Let’s Get Fresh! what to make and drink with all that winter citrus

Winter is officially citrus season, which always seemed so bizarre to me. Why would this bright, summery feeling fruit be a winter crop? Maybe to cheer us all up during those dark winter days? Well, drink (or make!) a few of these citrus concoctions and you’ll be smiling soon.

When you have too many Meyer Lemons:

Meyer Lemon Rosemary Syrup // StirAndStrain.com

Meyer Lemon Rosemary Syrup

Meyer Lemon Bitters

What about Tangellos:

Tangelocello // stirandstrain.com

Tangelocello

Rosemary-Tangelo Shrub

Lots of Mixed Citrus…make some punch:

Smoky Sage Punch

Brûléed Grapefruit and Mixed Citrus Punch with Vanilla and Piloncillo Reduction

Smoked Rosemary Rum Punch

9 Ladies Dancing Scotch Punch

And then there’s always the cocktail option:

Sugar, Spice and Citrus Play Nice Cocktail

Smoky Citrus Rum Old Fashioned Cocktail

Hot Ward 8 Cocktails

Fresh Lime Soda Sweet, Salty and Boozy

Chamomile and Tangerine Sparkling Cocktail for Two

Gift Guide: Falling for Apples

An apple a day may keep the doctor away, but keep those apple cocktails coming.

Gift Guide: Falling for Apples // stirandstrain.com

 

We’re squeezing in apples every which way now that Fall is almost here. Apple shaped ice in an apple ice bucket? I wouldn’t bat an eyelash at that. A couple of big ol’ cinnamon sticks make perfectly fine cocktail stirrers when we’re talking apples. But you’ll need a giant one to stir that punch bowl of spiked apple cider. And you’re spiking it with Apple Jack, correct? And what will you top your apple cocktail off with… bitters and shrubs (made from apples of course).

1. Apple Ice Bucket 2. Apple Ice Cube Tray 3. Shrub & Co. Apple Shrub 4. Laird’s Apple Jack 5. Bar Keep Apple Bitters 6. Cinnamon Sticks 7. Large Copper Punch Bowl

The Foaming Pineapple Yes, you CAN drink Tiki for brunch

The Foaming Pineapple Cocktail // stirandstrain.comWeeeeeeeeeeeeeeeeeeeeeeeee!

That’s the sound of me squealing that we’ve got another round of The Coconut Club under our belts. This last run was the best yet. Not only were we set up in an actual, OG L.A. Tiki space, but we also had a seance and a giant glowing tiki god. Small fires aside, it was magical.The Foaming Pineapple Cocktail // stirandstrain.com

When you go to events like this, or any event really, where custom drinks are served up, do you ever stop and think about all the drinks that just couldn’t make it to the table that night? Nathan (who also makes drinks for the Coconut Club and who you will see behind the bar more than me) and myself spend countless hours alone and together mixing up possible drinks that we think our audience will love. As much as we’d like to serve them all, some need to get cut from the line up due to timing and to prevent you all from getting alcohol poisoning from over indulging. We have your best interests at heart.The Foaming Pineapple Cocktail // stirandstrain.com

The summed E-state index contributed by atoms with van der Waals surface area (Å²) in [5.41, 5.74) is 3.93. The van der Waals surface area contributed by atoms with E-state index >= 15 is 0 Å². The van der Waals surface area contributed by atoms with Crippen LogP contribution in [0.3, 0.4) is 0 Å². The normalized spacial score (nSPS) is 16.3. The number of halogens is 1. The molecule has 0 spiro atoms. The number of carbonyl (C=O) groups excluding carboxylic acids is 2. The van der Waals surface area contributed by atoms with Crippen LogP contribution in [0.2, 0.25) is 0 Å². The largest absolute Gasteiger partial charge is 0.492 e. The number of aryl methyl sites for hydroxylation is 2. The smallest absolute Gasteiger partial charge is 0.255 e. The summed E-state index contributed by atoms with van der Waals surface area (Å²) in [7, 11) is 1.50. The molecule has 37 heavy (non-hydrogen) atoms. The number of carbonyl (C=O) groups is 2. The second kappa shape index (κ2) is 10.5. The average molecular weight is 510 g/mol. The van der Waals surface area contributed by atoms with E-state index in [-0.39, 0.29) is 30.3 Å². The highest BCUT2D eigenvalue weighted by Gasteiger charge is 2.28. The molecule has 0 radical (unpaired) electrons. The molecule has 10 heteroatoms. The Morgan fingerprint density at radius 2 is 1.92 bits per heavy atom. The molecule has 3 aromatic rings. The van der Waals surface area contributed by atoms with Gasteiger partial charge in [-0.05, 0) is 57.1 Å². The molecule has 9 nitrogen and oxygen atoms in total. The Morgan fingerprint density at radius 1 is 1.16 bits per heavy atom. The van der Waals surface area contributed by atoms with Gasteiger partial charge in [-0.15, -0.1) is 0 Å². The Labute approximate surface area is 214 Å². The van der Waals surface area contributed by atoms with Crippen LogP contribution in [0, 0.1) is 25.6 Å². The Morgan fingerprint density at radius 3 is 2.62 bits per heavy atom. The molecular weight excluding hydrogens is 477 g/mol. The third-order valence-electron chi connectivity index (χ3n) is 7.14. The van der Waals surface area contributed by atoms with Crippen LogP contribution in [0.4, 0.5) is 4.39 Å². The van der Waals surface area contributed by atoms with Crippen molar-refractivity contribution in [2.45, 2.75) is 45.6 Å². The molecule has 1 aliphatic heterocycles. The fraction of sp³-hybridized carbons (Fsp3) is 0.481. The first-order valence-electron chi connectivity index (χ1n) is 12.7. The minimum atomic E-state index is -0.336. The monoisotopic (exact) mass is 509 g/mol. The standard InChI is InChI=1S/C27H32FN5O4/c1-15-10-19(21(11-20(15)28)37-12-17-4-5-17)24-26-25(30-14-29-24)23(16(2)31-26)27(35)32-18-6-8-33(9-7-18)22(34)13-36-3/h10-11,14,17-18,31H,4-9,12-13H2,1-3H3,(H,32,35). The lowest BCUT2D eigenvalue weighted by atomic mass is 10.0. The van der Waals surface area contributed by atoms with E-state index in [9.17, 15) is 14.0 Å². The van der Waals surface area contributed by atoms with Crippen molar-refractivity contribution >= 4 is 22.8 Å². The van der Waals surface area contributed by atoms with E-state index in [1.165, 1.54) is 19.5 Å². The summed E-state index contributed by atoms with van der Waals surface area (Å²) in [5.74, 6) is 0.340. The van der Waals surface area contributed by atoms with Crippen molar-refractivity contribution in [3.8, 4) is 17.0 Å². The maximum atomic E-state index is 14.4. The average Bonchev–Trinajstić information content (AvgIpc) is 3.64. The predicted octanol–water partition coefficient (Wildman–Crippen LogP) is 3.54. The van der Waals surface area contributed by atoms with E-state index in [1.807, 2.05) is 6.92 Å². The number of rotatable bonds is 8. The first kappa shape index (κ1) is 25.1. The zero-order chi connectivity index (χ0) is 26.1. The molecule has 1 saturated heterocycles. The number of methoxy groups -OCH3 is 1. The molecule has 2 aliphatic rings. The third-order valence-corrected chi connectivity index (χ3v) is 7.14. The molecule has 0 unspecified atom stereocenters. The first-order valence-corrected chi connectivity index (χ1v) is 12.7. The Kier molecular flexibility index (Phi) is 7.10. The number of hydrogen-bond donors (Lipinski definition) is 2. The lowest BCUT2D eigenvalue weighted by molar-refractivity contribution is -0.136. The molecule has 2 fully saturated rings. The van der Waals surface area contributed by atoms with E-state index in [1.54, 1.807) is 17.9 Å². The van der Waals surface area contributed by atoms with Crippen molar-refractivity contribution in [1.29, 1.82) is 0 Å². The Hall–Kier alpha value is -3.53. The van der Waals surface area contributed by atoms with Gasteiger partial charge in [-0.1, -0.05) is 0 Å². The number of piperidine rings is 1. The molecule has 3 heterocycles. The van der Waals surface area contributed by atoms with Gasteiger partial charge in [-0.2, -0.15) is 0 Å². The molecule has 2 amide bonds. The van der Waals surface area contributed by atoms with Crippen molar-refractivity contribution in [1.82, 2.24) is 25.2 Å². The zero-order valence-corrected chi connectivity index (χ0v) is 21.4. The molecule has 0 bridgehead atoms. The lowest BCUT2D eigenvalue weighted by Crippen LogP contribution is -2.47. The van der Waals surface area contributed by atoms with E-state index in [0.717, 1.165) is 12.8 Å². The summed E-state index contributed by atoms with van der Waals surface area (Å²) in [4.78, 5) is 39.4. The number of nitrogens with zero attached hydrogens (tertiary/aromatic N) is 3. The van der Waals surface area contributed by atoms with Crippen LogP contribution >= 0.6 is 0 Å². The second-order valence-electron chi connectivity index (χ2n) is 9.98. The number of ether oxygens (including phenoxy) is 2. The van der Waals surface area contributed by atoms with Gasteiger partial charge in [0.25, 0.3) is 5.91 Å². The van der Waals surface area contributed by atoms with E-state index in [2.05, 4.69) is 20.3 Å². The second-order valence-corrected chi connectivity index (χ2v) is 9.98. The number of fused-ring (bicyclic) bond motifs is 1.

This drink came about during one of my R&D days but realized we already had the Piscolada Shrimp Cocktail, a customer favorite, already on the menu and the ingredients were too close to justify serving it.

So consider this the B-side drink. Turns out it makes a fabulous brunch drink. So, yes, you can drink Tiki at 10am.The Foaming Pineapple Cocktail // stirandstrain.com

This recipe utilizes frozen pineapple juice cubes for two reasons:
1. I had a huge amount of excess pineapple juice leftover from another drink and I can’t bring myself to waste things so I froze the juice up instead.
2. Frozen pineapple juice cubes mean way less watering down of your drink.

The Foaming Pineapple Cocktail // stirandstrain.comIf you don’t want to go through the effort of making the cubes, then I would suggest chilling all your ingredients ahead of time so that you still get a nice cold base.

The Foaming Pineapple Cocktail // stirandstrain.comServes 4 – 6
4 ounces white rum
3 tablespoons coconut cream
5 frozen pineapple juice cubes or 8 ounces chilled pineapple juice (see note above)
3 dashes Bittercube Jamaican #2 Bitters

Champagne, Veuve Clicquot used here

nutmeg for garnish